91 percent of state workers choose Healthy Tomorrows; won’t face additional deductible
By Jeff Jenkins
CHARLESTON, W.Va. — A large majority of state workers won’t be charged an additional $500 deductible beginning July 1 because they’ve decided to take part in the Healthy Tomorrows initiative.
State Public Employees Insurance Agency (PEIA) spokesperson Diane Holley-Brown said 91 percent or 71,945 active and non-Medicare retirees met the program’s first-year requirement of naming a primary care physician.
“This first year’s goal was to get policyholders in a relationship with a primary care physician. Obviously, they took this initiative to heart because we have an excellent response rate,” Holley-Brown said.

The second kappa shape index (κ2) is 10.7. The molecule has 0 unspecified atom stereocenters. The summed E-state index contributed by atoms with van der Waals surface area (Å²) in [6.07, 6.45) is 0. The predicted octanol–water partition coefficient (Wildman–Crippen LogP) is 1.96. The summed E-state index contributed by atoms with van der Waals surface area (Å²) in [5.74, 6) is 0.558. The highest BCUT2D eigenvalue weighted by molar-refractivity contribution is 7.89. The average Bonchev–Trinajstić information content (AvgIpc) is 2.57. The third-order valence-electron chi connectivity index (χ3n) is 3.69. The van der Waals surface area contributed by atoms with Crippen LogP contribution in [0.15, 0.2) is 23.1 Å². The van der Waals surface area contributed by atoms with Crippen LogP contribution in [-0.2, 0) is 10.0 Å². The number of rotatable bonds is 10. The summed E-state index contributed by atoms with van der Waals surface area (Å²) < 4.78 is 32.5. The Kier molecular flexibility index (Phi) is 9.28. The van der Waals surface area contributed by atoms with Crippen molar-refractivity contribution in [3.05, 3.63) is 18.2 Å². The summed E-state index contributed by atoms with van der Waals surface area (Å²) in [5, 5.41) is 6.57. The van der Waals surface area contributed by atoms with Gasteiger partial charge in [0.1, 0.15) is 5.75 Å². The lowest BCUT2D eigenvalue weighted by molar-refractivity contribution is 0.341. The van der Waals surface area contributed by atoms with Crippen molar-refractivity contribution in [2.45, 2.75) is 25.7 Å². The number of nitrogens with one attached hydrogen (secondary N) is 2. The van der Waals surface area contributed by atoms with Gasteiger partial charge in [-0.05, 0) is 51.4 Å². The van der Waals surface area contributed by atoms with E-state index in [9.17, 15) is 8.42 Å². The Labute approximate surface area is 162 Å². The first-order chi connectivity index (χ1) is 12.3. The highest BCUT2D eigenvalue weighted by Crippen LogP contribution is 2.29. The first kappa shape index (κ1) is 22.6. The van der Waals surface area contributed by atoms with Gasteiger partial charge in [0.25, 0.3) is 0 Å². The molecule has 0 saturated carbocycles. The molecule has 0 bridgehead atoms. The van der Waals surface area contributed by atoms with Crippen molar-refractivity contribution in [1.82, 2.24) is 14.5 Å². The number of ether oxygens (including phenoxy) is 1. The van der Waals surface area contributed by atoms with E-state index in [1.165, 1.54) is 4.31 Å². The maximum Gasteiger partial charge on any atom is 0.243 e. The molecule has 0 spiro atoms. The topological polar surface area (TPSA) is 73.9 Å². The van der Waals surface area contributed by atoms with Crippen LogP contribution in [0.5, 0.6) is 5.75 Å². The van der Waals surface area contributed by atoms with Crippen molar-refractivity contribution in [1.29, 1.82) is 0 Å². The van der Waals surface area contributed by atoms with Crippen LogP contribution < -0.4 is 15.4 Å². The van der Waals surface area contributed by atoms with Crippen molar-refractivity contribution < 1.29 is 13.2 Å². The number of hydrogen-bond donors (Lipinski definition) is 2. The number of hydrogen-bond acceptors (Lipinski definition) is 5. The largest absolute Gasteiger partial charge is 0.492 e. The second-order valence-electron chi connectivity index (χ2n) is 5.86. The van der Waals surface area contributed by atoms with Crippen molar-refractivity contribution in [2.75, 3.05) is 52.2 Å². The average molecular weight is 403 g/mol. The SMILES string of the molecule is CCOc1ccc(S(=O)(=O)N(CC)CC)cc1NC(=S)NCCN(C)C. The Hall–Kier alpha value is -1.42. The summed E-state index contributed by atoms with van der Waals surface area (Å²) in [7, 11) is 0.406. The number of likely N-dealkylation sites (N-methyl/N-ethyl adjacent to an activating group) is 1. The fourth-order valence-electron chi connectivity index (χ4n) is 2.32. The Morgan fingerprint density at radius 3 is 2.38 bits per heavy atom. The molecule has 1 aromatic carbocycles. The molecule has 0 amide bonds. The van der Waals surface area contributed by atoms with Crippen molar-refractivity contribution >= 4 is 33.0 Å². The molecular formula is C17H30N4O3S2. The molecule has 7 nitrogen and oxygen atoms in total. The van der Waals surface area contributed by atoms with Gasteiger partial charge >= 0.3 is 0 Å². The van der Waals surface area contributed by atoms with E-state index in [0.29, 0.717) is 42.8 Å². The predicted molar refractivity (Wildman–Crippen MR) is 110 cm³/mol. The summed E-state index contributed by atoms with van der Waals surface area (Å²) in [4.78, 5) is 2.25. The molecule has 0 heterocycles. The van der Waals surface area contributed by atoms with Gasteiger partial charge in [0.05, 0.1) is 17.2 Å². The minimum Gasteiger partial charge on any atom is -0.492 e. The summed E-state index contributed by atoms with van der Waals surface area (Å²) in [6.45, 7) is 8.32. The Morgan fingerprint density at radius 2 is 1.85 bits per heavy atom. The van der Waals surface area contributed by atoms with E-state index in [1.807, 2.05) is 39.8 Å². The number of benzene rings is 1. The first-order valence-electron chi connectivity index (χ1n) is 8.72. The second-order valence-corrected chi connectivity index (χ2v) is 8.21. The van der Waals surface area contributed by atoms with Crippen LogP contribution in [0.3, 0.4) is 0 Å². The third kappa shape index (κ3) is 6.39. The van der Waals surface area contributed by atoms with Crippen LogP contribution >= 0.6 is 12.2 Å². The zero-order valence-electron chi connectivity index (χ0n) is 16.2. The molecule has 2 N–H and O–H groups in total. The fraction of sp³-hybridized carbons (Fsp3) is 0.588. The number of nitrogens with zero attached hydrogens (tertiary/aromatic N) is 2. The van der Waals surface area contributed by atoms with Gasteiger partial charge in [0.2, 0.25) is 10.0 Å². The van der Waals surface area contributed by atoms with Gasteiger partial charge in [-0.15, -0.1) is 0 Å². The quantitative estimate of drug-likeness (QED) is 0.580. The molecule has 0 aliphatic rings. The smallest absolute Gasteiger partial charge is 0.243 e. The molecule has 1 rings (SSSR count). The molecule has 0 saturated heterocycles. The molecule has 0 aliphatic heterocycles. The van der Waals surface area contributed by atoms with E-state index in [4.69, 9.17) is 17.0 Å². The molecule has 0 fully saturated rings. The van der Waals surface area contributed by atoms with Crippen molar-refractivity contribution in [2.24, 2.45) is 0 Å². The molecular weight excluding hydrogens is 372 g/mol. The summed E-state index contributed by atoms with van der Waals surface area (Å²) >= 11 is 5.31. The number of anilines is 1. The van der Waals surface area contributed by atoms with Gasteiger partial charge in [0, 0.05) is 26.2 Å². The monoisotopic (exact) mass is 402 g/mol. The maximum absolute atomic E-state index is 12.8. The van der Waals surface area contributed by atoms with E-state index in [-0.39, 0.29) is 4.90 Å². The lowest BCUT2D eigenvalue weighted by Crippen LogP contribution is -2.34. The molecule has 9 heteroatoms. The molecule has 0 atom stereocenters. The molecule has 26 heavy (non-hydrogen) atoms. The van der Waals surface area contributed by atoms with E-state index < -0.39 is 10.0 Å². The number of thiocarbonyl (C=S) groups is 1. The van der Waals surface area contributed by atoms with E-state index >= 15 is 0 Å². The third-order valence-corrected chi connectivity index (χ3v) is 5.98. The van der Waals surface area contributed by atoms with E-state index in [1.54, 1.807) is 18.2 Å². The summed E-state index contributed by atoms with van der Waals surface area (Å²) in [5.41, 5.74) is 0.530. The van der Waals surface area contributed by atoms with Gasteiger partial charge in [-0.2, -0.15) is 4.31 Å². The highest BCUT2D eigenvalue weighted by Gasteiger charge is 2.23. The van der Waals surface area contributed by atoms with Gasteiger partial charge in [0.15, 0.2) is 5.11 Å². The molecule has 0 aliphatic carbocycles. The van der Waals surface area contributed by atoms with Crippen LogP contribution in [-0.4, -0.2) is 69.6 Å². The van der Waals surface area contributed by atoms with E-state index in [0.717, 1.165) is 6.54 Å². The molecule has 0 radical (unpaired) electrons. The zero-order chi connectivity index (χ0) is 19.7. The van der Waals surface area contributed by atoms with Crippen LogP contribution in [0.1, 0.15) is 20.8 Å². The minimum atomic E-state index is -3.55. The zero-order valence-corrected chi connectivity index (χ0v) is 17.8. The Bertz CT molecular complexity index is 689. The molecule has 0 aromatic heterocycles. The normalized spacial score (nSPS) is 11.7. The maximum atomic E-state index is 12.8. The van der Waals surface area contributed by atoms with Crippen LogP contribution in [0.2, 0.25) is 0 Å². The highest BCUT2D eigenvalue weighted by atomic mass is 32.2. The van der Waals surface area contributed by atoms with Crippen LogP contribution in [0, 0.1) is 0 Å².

The second year of Healthy Tomorrows will require the participant to actually have their numbers when it comes to high blood pressure, blood sugar and cholesterol, while the third year requires getting those numbers to an acceptable healthy range.
“There’s a lot of preventable diseases related to lifestyle choices like diabetes, heart disease, kidney disease, cancer, so this is a way to get our members healthier,” Holley-Brown said.
Seven-thousand state workers decided not to list a primary care physician so they will face an additional $500 deductible beginning July 1. Holley-Brown said she’s glad 9 out of every 10 state workers have made the decision to get healthier.
“We’re hoping the high rate was because they wanted to become healthier but I’m sure the penalty was an incentive as well,” Holley-Brown said.
The goal of Healthy Tomorrows is for workers to know their numbers. The acceptable levels established for the third year of the program is 140/90 for blood pressure, 125 for blood sugar and 245 for cholesterol.